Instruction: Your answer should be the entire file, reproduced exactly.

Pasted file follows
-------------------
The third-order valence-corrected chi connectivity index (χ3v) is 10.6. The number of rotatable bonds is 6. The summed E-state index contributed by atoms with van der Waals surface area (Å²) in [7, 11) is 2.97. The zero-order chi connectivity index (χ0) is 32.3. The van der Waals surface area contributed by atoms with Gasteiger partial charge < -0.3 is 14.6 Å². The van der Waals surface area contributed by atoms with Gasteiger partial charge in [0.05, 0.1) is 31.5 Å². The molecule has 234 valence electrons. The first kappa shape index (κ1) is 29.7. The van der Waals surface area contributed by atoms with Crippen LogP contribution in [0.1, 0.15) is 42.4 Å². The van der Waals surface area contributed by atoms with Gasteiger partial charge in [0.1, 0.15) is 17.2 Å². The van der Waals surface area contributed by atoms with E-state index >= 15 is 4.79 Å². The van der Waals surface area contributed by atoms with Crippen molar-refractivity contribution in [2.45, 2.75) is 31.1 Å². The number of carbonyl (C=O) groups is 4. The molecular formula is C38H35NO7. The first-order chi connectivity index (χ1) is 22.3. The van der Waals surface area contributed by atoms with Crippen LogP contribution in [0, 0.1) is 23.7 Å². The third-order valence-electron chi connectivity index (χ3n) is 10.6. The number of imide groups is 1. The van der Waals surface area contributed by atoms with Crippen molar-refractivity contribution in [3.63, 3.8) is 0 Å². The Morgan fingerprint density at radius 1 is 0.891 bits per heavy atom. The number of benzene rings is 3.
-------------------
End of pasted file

The third-order valence-corrected chi connectivity index (χ3v) is 10.6. The number of rotatable bonds is 6. The summed E-state index contributed by atoms with van der Waals surface area (Å²) in [7, 11) is 2.97. The zero-order chi connectivity index (χ0) is 32.3. The van der Waals surface area contributed by atoms with Gasteiger partial charge < -0.3 is 14.6 Å². The van der Waals surface area contributed by atoms with Gasteiger partial charge in [0.05, 0.1) is 31.5 Å². The molecule has 234 valence electrons. The first kappa shape index (κ1) is 29.7. The van der Waals surface area contributed by atoms with Crippen LogP contribution in [0.1, 0.15) is 42.4 Å². The van der Waals surface area contributed by atoms with Gasteiger partial charge in [0.1, 0.15) is 17.2 Å². The van der Waals surface area contributed by atoms with E-state index >= 15 is 4.79 Å². The van der Waals surface area contributed by atoms with Crippen molar-refractivity contribution in [2.45, 2.75) is 31.1 Å². The number of carbonyl (C=O) groups is 4. The molecular formula is C38H35NO7. The first-order chi connectivity index (χ1) is 22.3. The van der Waals surface area contributed by atoms with Crippen LogP contribution in [0, 0.1) is 23.7 Å². The third-order valence-electron chi connectivity index (χ3n) is 10.6. The number of imide groups is 1. The van der Waals surface area contributed by atoms with Crippen molar-refractivity contribution in [3.63, 3.8) is 0 Å². The Morgan fingerprint density at radius 1 is 0.891 bits per heavy atom. The number of benzene rings is 3.